Friday, November 5, 2010

On Diwali business, China beats India

New Delhi: With the huge availability and growing demand of festive items made in China, local artisans are facing stiff competition to sell their products during this Diwali season. From fancy lights, lampshades, Ganesha and Laxmi idols to crackers and other such sundry items, the market is surging with Chinese products and consumers seem to be making a beeline to buy these attractive and cheap knick-knacks.

Conventional potters, who make products using a spinning wheel, seem to be worst-hit. Manohar Lal, a trader in South Delhi's Munirka area says he has seen the demand for his earthen diyas dipping year after year forcing him to create fancy and designer diyas for this Diwali to attract buyers.

"There was a time when my family used to start making Diwali products two to three months before the festival. People now are more interested in fancy and cheap lights from China," says Lal. According to traders, the popularity of China-made fancy lights is because of their cheap prices and the wide variety available.

A Chinese string of 100 tiny bulbs can be bought in the range of Rs 50 to Rs 70. Lights in the shape of pineapples, pomegranates, rice and net stars among others are seen to be popular among buyers.

Readymade rangolis that can be displayed on the floor or the wall are also available at affordable prices. Even though they are popular, not everybody is happy with the 'Made in China' products.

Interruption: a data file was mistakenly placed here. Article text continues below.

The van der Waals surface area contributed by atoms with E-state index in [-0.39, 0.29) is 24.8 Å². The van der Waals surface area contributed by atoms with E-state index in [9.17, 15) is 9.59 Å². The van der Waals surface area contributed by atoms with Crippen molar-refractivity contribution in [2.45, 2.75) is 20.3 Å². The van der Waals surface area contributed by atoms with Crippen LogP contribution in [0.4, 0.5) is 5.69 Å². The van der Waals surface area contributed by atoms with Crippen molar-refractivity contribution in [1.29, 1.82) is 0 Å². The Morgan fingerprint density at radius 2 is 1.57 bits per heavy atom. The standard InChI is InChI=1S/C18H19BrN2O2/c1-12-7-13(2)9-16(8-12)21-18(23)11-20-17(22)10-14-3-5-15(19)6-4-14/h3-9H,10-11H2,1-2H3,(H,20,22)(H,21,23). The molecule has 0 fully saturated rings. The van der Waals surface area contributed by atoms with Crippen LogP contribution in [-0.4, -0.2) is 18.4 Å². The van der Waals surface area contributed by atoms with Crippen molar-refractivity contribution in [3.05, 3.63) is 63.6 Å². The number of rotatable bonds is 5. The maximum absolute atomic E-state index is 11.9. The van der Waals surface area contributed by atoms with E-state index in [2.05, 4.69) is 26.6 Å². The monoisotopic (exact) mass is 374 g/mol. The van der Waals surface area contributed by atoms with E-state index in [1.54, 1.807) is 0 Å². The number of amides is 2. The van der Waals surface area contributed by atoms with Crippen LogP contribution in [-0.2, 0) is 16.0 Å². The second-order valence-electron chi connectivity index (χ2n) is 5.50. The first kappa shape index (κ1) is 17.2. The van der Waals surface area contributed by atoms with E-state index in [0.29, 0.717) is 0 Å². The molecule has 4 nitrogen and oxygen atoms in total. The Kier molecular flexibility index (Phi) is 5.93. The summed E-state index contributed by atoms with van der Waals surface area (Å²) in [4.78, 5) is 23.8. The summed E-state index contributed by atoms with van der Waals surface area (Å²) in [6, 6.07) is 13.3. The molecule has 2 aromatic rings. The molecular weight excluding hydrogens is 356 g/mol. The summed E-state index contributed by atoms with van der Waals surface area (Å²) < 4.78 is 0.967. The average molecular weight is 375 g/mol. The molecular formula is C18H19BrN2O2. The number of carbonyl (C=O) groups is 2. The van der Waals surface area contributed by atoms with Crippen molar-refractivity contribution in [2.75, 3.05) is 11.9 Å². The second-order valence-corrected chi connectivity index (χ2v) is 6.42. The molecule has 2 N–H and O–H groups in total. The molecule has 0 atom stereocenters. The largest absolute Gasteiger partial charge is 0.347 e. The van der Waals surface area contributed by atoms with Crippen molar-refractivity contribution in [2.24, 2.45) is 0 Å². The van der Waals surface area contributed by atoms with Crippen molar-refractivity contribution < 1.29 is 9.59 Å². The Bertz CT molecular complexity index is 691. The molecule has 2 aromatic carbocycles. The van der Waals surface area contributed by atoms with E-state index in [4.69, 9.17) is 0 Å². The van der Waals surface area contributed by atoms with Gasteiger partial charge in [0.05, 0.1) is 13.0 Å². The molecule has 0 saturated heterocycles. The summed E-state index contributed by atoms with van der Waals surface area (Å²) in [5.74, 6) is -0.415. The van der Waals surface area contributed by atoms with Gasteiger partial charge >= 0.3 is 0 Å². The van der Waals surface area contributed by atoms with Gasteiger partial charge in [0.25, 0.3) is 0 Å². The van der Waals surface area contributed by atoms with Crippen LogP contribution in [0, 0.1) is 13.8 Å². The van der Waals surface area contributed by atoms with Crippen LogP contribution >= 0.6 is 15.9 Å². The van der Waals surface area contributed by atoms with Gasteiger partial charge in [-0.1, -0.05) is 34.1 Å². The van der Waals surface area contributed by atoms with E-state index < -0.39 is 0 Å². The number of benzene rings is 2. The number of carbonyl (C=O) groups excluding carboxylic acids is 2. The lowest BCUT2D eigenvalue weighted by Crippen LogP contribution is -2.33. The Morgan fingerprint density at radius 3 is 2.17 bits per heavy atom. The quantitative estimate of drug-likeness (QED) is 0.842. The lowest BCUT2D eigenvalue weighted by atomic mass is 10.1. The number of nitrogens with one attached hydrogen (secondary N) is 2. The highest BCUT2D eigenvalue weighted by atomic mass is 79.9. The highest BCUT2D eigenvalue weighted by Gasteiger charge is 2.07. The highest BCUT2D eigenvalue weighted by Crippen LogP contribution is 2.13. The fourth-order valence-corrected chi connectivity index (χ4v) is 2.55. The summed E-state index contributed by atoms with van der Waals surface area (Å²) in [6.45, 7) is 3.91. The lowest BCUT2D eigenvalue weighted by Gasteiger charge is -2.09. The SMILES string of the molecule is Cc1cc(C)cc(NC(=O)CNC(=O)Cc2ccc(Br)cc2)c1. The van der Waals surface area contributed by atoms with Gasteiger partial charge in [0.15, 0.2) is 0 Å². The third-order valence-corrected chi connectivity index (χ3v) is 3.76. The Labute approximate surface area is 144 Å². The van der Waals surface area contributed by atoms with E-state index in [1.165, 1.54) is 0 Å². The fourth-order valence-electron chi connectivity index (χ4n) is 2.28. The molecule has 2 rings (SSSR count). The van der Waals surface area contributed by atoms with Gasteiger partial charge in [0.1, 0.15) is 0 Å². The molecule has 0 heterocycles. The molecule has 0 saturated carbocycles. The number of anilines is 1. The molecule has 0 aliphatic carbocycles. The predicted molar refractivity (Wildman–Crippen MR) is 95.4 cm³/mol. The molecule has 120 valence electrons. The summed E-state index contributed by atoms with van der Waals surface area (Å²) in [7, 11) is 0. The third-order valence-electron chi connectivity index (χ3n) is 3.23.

"The fancy lights from China have thin wires and they come out of holders easily. There are complaints of total failure of the product in some cases as well. So, I do not stock Chinese products at all," says Aman Khanna, a shop owner in Karol Bagh.

Shopkeepers say crackers from China produce more smoke and are also more dangerous for children. While the buyers are having a ball both in terms of cost and variety, the affected artisans are trying to devise ways to increase the sale of traditional goods.

"My business of fancy lights has been hit badly but I do not compromise on quality. Chinese lights are 'Rakhi Sawants' who will attract buyers only for some time. Once people know their truth, they will get back to us," says Rajender Kumar, a small businessman in the capital.

Experts say there is nothing much that can be done at the moment to help the small businessmen and the local artisans. "Chinese products are competing with domestic items in other countries also. A lot of artisans are suffering due to the competition. But, once you open up your economy, it's open to all. Artisans have to produce better goods than Chinese ones. Nothing else can be done," says Professor S K Jain who teaches at the Jawaharlal Nehru University.
Source: Agencies Images: AP/Reuters
On Diwali business, China beats India

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